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CAEL Pathways Blog

Remembering Diana Bamford-Rees, CAEL’s First Employee

As we celebrate CAEL’s 50th anniversary, there have been many occasions to look back at highlights that helped define our organization. Diana Bamford-Rees, who passed away earlier this month, was behind many of them. As we mourn her loss, we also celebrate the many contributions she made to CAEL and, more importantly, to adult learning.

As CAEL’s first official employee, Diana stood out from day one in her 44-year tenure. During that time, she served in many capacities, beginning with executive associate when CAEL was headquartered in Columbia, Maryland. Production manager of CAEL’s Publications Committee, associate director of CAEL’S Philadelphia office, and associate director of institutional development in Chicago were other roles she held. She also managed special grant projects for CAEL in Massachusetts and New York.

One of her most notable accomplishments was leading CAEL's work in South Africa from 2000 to 2004. During this pivotal time following the fall of apartheid, she oversaw a Ford Foundation project to tailor CAEL's workforce development model to the needs of South African adult learners and workers. As Diana later recalled, she realized that even across socioeconomic and cultural differences, adult learners everywhere face the same issues and barriers. The obstacles they face are invariably scarcities in time and money and juggling the responsibilities of work, family, and education. Diana’s work in South Africa, which included establishing a local staff and training program, empowered more than 1,000 workers with valuable new skills.

But, on a personal level, I remember Diana most for introducing me to CAEL. As executive director of New Ventures of Regis University and a board member of the Council for Accelerated Programs (CAP), I was a CAEL member for about 10 years before joining CAEL as an employee. At the time, Diana was CAEL’s liaison to CAP. CAP would have a subconference every year at the CAEL conference, and that’s how I first met her.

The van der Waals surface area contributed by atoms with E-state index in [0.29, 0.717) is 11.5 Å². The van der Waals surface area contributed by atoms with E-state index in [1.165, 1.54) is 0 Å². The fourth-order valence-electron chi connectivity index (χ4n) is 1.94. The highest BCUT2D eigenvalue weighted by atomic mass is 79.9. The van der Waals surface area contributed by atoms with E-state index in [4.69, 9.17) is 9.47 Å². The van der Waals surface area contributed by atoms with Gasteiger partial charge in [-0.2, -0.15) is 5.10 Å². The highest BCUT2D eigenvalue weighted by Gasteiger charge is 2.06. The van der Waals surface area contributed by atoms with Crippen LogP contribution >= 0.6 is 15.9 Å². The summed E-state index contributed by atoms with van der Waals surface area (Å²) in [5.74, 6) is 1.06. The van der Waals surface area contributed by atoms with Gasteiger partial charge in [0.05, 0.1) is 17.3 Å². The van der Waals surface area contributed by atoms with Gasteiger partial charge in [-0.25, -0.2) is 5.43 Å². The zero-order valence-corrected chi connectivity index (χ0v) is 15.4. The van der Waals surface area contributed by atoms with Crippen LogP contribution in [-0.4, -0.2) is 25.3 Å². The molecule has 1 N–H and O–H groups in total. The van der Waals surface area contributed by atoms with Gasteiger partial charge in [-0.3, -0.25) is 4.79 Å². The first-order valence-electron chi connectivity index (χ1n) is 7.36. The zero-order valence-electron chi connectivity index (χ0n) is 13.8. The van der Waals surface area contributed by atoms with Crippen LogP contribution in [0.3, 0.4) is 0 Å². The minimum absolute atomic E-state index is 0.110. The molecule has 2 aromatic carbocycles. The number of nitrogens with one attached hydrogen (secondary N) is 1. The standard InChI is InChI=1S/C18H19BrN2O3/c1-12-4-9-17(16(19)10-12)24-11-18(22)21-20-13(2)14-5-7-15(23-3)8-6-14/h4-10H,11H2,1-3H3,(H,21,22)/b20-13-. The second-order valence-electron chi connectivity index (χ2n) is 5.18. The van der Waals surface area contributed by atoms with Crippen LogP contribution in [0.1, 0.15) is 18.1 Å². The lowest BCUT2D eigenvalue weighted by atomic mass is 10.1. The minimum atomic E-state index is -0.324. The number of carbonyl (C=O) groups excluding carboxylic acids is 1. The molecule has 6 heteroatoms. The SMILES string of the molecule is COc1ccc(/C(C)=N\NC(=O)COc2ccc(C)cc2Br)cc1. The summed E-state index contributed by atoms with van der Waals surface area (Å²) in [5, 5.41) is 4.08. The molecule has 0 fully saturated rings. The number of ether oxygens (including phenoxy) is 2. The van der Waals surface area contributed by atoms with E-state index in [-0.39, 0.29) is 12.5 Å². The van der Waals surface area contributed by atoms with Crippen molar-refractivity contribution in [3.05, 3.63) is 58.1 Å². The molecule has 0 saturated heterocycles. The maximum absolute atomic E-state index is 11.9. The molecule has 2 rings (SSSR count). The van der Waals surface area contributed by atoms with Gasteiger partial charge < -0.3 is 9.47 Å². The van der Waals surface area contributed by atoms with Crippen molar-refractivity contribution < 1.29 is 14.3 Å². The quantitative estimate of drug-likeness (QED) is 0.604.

Diana could come across as gruff, especially before you got to know her. But that tough exterior belied a heart of gold consumed with a passion for her work and a focus on improving the lives of adult learners and workers everywhere. She was passionate about CAEL’s mission and supporting its stakeholders, whether they were coworkers, members, or adult learners themselves.

When I joined CAEL as vice president of higher ed and membership, Diana reported to me. I soon grew to admire her indefatigable, old-school approach to conference and event planning. As anyone who plans an annual conference knows, the event may occur over a handful of days, but the work is a year-long task. The “fundraising” model back then, such as it was, was a bit more grassroots than it is today. Diana would make the rounds among members and even fellow CAEL employees, coaxing a few dollars out of whomever was willing to help support the conference. Once the CAEL conference began, Diana became a fixture at the hotel, writing and rewriting runs of show to keep pace with any last-minute drama we could throw her way. 

Those conference memories take me full circle back to reflecting on CAEL’s 50th anniversary and the indelible mark Diana left on CAEL. Celebrating our golden anniversary undeniably entails a celebration of Diana’s own legacy. And there is no better place to celebrate both than in New Orleans, Diana’s favorite city and site of the 2024 annual conference. Diana would visit New Orleans several times each year, staying at her beloved Hotel Monteleone. During CAEL events there, she would treat her CAEL colleagues to impromptu tours of the many hidden gems that lay outside of the city’s better-known array of jazz clubs and eateries. Later this year, as we gather yet again in New Orleans, we’ll be celebrating yet another milestone: CAEL’s 50th annual conference. I think Diana would be proud of how far we’ve come. I know I’m proud to have called her coworker and friend. 

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